In response to a boutique winery filing a trademark application for Yikvei Harei HaGalil – literally “Galilean Hills Winery”, an established company called Yikvei HaGalil – literally “Galilean Winery” filed an opposition and also filed a trademark application of their own. Now Yikvei HaGalil is actually not a winery at all, but rather makes spirits of various types, including Arak (an aniseed flavoured spirit).
Since there is no confusion between the products, although they are in the same class, Dr. Meir Noam, the Commissioner of Patents & Trademarks, rejected the opposition and allowed both marks to be registered, ruling that Yikvei HaGalil could use their marks on spirits but not on wines, and that Yikvei Harei HaGalil could make wines but not spirits. Noam declined to award costs.
Clearly in retrospect, the parties could have saved themselves a lot of bother and expense by coming to a similar position themselves. I find the case interesting because a neighbor and client of mine makes Israel’s top boutique wines under the name Tanya, named after his daughter. When he previously approached a leading trademark attorney he was told that since there is a trademark for “Vodka Tania”, a Polish vodka, in the same class, he couldn’t get a trademark. I told him we could deal with the problem, and we filed an application for the mark Tanya for wines only, and contacted the agent of record for the Vodka Tania trademark.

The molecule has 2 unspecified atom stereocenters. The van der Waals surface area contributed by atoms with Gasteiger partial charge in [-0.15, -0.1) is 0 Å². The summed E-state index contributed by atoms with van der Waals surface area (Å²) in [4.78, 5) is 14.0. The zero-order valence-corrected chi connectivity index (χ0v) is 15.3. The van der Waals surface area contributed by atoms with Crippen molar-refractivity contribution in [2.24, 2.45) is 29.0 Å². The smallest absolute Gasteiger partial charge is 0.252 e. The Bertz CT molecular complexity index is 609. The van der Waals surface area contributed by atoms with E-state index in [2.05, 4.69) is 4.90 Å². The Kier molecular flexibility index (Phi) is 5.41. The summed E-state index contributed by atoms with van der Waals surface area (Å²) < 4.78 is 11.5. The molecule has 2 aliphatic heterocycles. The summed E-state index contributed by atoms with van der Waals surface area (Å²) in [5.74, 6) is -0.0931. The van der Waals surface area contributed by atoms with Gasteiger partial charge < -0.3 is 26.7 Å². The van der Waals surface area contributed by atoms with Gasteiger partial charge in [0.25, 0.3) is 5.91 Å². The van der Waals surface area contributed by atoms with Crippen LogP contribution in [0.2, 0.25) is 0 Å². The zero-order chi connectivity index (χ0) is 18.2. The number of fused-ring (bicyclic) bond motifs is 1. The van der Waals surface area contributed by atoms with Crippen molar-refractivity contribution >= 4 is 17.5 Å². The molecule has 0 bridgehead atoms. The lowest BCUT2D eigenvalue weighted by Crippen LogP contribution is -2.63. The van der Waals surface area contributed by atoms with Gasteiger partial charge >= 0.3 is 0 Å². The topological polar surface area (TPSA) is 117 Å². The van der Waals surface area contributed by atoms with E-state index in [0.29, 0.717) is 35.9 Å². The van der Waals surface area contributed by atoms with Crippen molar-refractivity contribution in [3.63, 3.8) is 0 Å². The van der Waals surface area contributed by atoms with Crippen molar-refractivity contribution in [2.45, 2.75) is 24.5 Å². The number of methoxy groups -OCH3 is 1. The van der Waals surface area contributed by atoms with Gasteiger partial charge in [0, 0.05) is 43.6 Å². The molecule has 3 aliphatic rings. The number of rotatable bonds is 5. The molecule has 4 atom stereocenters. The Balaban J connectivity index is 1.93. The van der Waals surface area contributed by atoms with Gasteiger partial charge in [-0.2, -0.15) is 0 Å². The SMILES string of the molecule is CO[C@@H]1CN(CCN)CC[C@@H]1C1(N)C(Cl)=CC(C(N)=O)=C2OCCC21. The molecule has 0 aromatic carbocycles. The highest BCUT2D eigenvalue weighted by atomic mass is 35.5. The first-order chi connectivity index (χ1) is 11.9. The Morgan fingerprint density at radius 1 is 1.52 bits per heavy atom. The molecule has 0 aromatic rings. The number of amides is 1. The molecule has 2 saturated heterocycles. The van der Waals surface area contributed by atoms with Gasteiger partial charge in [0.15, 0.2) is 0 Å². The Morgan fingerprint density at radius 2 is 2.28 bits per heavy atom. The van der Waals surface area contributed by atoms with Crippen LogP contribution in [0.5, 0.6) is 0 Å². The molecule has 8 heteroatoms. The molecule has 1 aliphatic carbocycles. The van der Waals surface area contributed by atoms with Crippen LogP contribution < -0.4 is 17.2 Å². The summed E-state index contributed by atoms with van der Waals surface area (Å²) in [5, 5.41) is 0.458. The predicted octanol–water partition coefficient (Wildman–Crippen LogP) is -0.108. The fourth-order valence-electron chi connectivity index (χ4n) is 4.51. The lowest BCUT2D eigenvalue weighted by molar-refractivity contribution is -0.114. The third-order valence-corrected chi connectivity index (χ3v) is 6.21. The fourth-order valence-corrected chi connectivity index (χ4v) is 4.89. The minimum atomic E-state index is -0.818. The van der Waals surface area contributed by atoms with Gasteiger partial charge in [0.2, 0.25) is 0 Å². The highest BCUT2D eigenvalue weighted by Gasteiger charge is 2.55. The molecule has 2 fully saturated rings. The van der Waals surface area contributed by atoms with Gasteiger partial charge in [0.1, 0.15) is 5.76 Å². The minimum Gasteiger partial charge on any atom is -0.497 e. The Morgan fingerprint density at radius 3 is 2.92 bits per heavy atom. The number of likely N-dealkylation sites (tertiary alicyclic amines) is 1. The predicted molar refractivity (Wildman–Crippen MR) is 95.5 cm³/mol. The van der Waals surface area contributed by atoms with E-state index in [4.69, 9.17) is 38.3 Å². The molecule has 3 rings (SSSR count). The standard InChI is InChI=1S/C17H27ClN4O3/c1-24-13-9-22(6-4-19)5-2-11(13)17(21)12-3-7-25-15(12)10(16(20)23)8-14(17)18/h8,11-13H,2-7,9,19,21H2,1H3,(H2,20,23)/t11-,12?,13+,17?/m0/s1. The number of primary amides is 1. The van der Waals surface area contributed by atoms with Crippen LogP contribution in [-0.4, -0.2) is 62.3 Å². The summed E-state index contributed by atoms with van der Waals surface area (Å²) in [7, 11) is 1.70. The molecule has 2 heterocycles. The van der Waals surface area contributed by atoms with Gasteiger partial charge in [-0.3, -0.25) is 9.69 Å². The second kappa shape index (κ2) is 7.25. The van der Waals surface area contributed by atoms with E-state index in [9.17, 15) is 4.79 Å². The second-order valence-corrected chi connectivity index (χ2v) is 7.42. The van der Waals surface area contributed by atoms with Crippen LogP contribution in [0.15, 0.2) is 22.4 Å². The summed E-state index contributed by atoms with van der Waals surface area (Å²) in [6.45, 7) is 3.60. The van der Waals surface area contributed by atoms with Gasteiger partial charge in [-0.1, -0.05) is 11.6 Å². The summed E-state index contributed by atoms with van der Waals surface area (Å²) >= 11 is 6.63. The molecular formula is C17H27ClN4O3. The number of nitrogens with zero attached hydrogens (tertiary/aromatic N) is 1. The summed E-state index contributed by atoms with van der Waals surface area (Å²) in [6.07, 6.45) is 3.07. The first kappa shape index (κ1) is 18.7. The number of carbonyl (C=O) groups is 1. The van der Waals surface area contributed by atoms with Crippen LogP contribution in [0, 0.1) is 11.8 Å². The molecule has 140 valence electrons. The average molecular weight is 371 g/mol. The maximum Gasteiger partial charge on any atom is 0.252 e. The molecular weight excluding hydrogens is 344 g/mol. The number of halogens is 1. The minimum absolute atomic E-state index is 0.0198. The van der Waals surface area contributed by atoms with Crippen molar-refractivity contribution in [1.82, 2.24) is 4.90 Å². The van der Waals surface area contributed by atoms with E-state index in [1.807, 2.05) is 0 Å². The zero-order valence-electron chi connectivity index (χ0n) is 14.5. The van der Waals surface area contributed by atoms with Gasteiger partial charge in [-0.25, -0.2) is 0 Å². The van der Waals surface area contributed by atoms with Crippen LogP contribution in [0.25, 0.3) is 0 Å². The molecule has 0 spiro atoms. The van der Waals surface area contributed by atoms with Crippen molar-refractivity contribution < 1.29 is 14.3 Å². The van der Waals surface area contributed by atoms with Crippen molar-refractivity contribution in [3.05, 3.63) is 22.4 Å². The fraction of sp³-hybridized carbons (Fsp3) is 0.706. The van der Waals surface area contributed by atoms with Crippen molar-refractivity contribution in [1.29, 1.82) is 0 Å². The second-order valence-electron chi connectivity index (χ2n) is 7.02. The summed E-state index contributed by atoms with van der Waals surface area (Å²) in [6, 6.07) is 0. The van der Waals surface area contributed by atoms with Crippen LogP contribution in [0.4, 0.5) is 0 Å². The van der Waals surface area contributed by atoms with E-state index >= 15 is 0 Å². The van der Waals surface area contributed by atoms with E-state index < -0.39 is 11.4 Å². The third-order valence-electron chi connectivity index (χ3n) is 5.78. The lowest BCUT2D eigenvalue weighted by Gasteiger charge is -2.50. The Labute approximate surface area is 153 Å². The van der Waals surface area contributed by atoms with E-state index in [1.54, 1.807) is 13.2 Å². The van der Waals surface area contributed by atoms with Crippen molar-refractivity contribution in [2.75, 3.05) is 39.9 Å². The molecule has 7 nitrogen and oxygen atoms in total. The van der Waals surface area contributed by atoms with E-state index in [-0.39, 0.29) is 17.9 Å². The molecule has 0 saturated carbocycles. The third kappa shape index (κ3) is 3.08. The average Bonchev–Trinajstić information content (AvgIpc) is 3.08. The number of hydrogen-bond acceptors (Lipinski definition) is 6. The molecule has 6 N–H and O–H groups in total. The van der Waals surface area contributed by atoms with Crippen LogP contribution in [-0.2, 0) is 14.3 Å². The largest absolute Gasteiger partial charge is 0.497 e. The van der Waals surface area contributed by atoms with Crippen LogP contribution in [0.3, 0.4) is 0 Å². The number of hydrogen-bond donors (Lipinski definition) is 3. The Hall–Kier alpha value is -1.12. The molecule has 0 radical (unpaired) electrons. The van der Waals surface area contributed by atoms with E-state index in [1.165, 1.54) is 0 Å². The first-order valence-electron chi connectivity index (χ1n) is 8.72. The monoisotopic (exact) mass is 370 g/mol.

Since there was no case of bad faith or passing off, and since vodka and Cabernet Sauvignon are very different and the public were unlikely to get confused, the agents for Vodka Tania suggested we amended the application from Tanya for wines, to Tanya for wines and not vodka. in this manner, a great deal of time, money and aggravation was saved for both parties. This ruling vindicates my approach.